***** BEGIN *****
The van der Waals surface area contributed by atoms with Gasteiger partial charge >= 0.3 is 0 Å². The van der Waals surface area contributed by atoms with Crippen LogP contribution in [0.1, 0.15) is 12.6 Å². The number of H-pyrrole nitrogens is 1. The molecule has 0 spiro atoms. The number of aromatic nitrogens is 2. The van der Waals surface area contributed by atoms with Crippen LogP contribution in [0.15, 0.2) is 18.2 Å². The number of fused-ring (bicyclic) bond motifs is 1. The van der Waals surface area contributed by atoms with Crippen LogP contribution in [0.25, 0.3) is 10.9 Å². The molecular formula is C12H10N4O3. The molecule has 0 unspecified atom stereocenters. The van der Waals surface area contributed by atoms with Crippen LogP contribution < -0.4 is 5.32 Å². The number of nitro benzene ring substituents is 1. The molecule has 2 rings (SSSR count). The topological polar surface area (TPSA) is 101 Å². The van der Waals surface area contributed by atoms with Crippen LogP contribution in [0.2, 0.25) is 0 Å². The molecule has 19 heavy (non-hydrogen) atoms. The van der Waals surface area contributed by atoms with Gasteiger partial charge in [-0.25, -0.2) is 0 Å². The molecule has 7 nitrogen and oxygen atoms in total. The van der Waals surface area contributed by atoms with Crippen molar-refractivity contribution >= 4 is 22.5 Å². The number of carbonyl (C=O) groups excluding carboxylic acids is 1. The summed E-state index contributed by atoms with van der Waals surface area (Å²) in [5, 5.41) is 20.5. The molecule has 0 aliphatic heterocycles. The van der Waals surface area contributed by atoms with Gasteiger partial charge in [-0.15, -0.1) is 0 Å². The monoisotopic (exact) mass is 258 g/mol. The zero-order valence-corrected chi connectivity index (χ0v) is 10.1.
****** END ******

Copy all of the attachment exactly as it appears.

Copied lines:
The van der Waals surface area contributed by atoms with Gasteiger partial charge >= 0.3 is 0 Å². The van der Waals surface area contributed by atoms with Crippen LogP contribution in [0.1, 0.15) is 12.6 Å². The number of H-pyrrole nitrogens is 1. The molecule has 0 spiro atoms. The number of aromatic nitrogens is 2. The van der Waals surface area contributed by atoms with Crippen LogP contribution in [0.15, 0.2) is 18.2 Å². The number of fused-ring (bicyclic) bond motifs is 1. The van der Waals surface area contributed by atoms with Crippen LogP contribution in [0.25, 0.3) is 10.9 Å². The molecular formula is C12H10N4O3. The molecule has 0 unspecified atom stereocenters. The van der Waals surface area contributed by atoms with Crippen LogP contribution < -0.4 is 5.32 Å². The number of nitro benzene ring substituents is 1. The molecule has 2 rings (SSSR count). The topological polar surface area (TPSA) is 101 Å². The van der Waals surface area contributed by atoms with Crippen LogP contribution in [0.2, 0.25) is 0 Å². The molecule has 19 heavy (non-hydrogen) atoms. The van der Waals surface area contributed by atoms with Gasteiger partial charge in [-0.25, -0.2) is 0 Å². The molecule has 7 nitrogen and oxygen atoms in total. The van der Waals surface area contributed by atoms with Crippen molar-refractivity contribution >= 4 is 22.5 Å². The number of carbonyl (C=O) groups excluding carboxylic acids is 1. The summed E-state index contributed by atoms with van der Waals surface area (Å²) in [5, 5.41) is 20.5. The molecule has 0 aliphatic heterocycles. The van der Waals surface area contributed by atoms with Gasteiger partial charge in [-0.15, -0.1) is 0 Å². The monoisotopic (exact) mass is 258 g/mol. The zero-order valence-corrected chi connectivity index (χ0v) is 10.1.